Discouraged, Eva considered closing her stall. “Although it’s very heartwarming to serve pancakes to regulars who have become friends over the past two years, I can’t help but look at my friends with office jobs. On some days, it looks very enticing – there’s stability, having weekends to myself and air-con,” she adds with a laugh. “Even when it comes to spending time with my boyfriend, he has to come visit me at the stall to help before we go out (laughs).”
Facebook post boosted her business
But a recent post on Facebook foodie group Can Eat! Hawker Food, which trended online, led to a huge surge in business for Eva. Her mum says: “We are very thankful for the help, but we didn’t expect so many new customers to come down to try our food. I had to usher them away so that they wouldn’t crowd the walkway. I said, ‘Just tell me your order, go to the [nearby] supermarket and enjoy the air-con for 15 minutes and come back.’” While the initial scrum thinned a week after the post, there was still a healthy stream of customers during our visit on a Friday.
The boost in business gave Eva the confidence to continue trying. She lets on that she might be moving to a “better location” as soon as she can find a stall unit. “Hopefully, a place with a bigger crowd so that we can open longer and be more efficient with our time,” she says. “I’m still happy with the switch [to being a hawker] that I made. ’Cos at least I am serving my customers and making them happy with good food. I believe that if I try my best, the money will come after.”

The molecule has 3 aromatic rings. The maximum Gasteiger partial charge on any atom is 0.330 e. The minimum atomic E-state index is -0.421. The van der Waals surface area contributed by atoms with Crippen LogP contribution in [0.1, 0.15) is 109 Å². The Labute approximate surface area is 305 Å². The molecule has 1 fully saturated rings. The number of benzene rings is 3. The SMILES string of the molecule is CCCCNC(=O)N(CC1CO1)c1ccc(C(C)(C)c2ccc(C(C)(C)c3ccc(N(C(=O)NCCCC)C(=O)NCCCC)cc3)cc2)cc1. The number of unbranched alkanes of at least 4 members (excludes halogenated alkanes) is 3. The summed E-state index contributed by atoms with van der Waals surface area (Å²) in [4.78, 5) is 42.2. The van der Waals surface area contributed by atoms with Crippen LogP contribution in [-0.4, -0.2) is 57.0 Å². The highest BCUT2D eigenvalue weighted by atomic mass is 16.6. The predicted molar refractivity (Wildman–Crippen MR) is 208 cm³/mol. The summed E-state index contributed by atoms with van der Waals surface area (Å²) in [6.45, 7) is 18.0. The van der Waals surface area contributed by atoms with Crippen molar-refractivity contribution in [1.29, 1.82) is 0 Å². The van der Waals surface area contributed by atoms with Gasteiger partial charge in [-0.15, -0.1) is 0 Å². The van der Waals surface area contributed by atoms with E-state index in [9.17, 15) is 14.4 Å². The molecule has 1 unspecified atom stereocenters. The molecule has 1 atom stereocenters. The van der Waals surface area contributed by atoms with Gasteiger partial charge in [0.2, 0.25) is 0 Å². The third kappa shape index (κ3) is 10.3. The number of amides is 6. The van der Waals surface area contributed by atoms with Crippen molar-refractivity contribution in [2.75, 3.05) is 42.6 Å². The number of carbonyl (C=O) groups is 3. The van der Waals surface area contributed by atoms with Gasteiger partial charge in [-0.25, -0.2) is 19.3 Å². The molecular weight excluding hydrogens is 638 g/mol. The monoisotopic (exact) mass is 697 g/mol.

Eva offers five classic min jiang kueh flavours including Peanut ($1.10), Red Bean ($1.10), Coconut ($1.10), Peanut + Peanut Butter ($1.30) and Peanut + Chocolate ($1.50). Additional toppings are at $0.20 each.
She also sells a wafer-thin crispy peanut pancake ($1.80 for 2 pcs), available in limited quantities. “There’s no way to make it when we’re busy, as you must get the pan very hot. We can only make a few pieces at a time [compared to an entire pan for the regular pancake flavours],” she explains. You’re welcome to try your luck during non-peak hours though.